Mildly firmer tone in grains and soybeans... As of 6:30 a.m. CT, corn and wheat futures are trading 1 to 2 cents higher, while soybeans are fractionally to 2 cents higher.
EPA defends decision not to reduce renewable fuel volumes via 2013 rule... The Environmental Protection Agency (EPA) defended its decision not to reduce the overall renewable fuel blending requirements for 2013 as a justifiable use of the agency's discretion under the Clean Air Act. EPA told the U.S. Court of Appeals for the District of Columbia Circuit in a Feb. 4 brief that petroleum refiners and importers had sufficient capacity to meet the statutory requirement to blend 16.55 billion gallons of renewable fuels into the nation's fuel supply in 2013, even though the agency greatly reduced the cellulosic ethanol mandate. EPA said the Clean Air Act gives it "broad discretion" to determine when it will use its waiver authority to reduce the annual blending requirement. The 2013 Renewable Fuel Standard (RFS) rule is being challenged by the petroleum industry, including the American Petroleum Institute, the American Fuel & Petrochemical Manufacturers and Monroe Energy LLC. EPA in its 2013 RFS rule had reduced the cellulosic ethanol blending requirement from the 1 billion gallons set out in the Energy Independence and Security Act of 2007 to 6 million gallons. However, the agency chose not to reduce the overall requirement to blend 16.55 billion gallons of renewable fuels into the fuel supply. EPA said that it projected there would be sufficient production of other advanced biofuels, including biomass-based diesel, to meet the statutory requirement. Barring that, the EPA said petroleum refiners and importers had stockpiled sufficient credits, known as renewable identification numbers (RINs), to cover any shortfall. Reducing the annual blending requirement unnecessarily would go against Congress's intent to promote the use of renewable fuels, EPA said. Petitioners' reply briefs are due Feb. 20.
Syngenta says Duracade corn 'sold out'... Syngenta's Duracade corn, which is commercially available for the first time this year, is "sold out," according to a company official. Syngenta has been under pressure to pull the product from the market due concerns about trade issues as the trait has not yet been approved by China or the European Union. Japan, South Korea, Taiwan, Mexico, Australia and New Zealand have approved the new trait.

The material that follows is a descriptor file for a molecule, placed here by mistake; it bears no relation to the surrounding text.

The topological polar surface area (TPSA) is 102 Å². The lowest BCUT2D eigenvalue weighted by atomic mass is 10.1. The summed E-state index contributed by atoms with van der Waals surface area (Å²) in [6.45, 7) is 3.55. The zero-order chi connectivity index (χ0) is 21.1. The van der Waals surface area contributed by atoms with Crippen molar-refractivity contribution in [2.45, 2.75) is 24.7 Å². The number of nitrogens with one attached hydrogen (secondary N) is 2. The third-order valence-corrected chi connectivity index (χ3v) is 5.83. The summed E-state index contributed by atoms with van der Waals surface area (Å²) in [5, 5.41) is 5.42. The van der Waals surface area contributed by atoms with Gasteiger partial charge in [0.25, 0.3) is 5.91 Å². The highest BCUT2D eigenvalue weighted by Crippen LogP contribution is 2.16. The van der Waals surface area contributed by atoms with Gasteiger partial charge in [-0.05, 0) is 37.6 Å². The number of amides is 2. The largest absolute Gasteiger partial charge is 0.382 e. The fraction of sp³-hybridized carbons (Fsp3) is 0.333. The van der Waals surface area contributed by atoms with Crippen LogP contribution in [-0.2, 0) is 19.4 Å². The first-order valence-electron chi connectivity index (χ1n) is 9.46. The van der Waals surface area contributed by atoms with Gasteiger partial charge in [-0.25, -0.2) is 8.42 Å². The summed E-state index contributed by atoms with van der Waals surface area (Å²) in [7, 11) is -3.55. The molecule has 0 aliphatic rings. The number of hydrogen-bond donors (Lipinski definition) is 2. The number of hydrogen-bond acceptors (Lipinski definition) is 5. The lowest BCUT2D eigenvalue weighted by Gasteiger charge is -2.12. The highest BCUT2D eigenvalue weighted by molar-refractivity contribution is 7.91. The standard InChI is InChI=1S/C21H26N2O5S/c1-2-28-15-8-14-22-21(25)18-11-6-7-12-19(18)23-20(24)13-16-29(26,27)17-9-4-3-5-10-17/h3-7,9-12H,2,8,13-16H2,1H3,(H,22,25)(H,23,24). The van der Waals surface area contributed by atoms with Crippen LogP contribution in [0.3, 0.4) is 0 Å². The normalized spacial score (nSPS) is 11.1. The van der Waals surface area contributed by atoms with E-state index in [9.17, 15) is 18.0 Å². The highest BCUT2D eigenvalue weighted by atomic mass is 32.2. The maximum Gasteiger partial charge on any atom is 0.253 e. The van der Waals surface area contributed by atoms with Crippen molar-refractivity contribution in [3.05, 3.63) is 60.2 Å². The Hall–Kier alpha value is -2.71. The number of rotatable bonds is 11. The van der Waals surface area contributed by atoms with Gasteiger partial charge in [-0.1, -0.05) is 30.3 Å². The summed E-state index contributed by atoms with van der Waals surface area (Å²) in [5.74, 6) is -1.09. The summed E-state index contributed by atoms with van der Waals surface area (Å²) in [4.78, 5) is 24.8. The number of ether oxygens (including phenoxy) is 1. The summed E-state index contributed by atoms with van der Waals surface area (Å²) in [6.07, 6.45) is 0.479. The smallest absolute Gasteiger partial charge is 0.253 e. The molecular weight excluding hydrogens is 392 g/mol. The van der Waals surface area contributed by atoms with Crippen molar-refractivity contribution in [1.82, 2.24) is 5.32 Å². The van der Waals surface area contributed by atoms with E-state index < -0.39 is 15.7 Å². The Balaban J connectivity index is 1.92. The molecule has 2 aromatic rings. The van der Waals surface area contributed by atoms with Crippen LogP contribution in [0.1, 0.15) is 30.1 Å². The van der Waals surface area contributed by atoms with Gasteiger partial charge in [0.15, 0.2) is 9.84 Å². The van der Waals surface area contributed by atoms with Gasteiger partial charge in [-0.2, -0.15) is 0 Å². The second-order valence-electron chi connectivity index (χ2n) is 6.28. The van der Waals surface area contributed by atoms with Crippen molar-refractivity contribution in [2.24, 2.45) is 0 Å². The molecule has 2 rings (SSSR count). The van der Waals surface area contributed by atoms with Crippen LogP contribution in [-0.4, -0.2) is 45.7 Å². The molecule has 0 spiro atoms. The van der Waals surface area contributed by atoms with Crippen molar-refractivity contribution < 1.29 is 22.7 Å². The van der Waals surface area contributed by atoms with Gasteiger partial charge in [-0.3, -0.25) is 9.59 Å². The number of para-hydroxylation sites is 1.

Germany to abstain from EU vote on GMO corn variety... Germany is planning to abstain when the European Union (EU) votes next week to approve a new GMO corn variety, according to a government spokesman. The corn strain, known as Pioneer 1507, is to be voted on next week and Germany abstaining from the vote could prompt the European Commission to go ahead and approve the variety. However, some contend that Germany’s opposition may still keep the approval from happening. The European Commission proposed approving the GMO variety in November.
Food safety law boost in inspections of imports at risk due to funding shortfall: FDA... The Food and Drug Administration's (FDA's) ability to increase inspections of imports and implement other key provisions of the Food Safety Modernization Act (FSMA) remains at risk for lack of funding, the FDA’s Mike Taylor told a House Energy Commerce subcommittee on Wednesday. "We can issue the regulations, we can put the rules on the books," said Taylor, deputy commissioner for foods and veterinary medicine. "Where we’re lacking resources is for the implementation of the rules. ... That’s where we have the big funding gap in FSMA." Food imports have surged from about 400,000 shipments per year in the early 1990s to about 12 million shipments today, "but clearly our resources have not kept up with this exponential growth," Taylor said. Taylor said the two proposed new user fees would go "a long way" toward helping the FDA meet its food safety mandate under the law. They comprise a registration fee for domestic and foreign food facilities and an import user fee. Asked if a rule on preventive controls for animal food would extend to distillers’ grains that are used for livestock and poultry feed, Taylor said, "We know this is an issue. We’ll have to figure out a practical answer."
FAO raises global grain forecasts... The Food and Agriculture Organization of the United Nations (FAO) raised its 2013-14 world cereal grains forecast by 1.7 MMT to 2.502 billion MT. The wheat forecast was raised 3.4 MMT to 714.2 MMT. Meanwhile, FAO's world food price index averaged 203.4 in January, down 2.8 points from December as all components except dairy prices declined.
Weekly export sales out this morning... For the week ended Jan. 30, traders expect: corn sales between 900,000 and 1.2 million MT; wheat sales between 500,000 and 750,000 MT; soybean sales between 550,000 and 850,000 MT; soymeal sales between 100,000 and 200,000 MT; and soyoil sales between 0 and 30,000 MT.
Beef plunge resumes... After a pause yesterday, wholesale beef prices continued their plunge today with Choice values falling $3.85 and Select down $2.58. Movement picked up to 179 loads, signaling lower prices are attracting more retailer buying, though movement isn't strong enough to signal prices have dropped "low enough."
Cash hogs called steady/firmer... Given weather delays today, many pork plants across the Midwest are still trying to secure hogs for Saturday's kill. That should keep cash hog bids steady to firmer, especially since packers are working with strong margins and have incentive to keep kill lines as full as possible.
Overnight demand news... Japan purchased 284,161 MT of wheat in its weekly tender, including 153,689 MT of U.S. supplies. Japan is buying more U.S. wheat amid concerns about shipping delays with Canadian wheat. Oman purchased 20,000 MT of Indian wheat.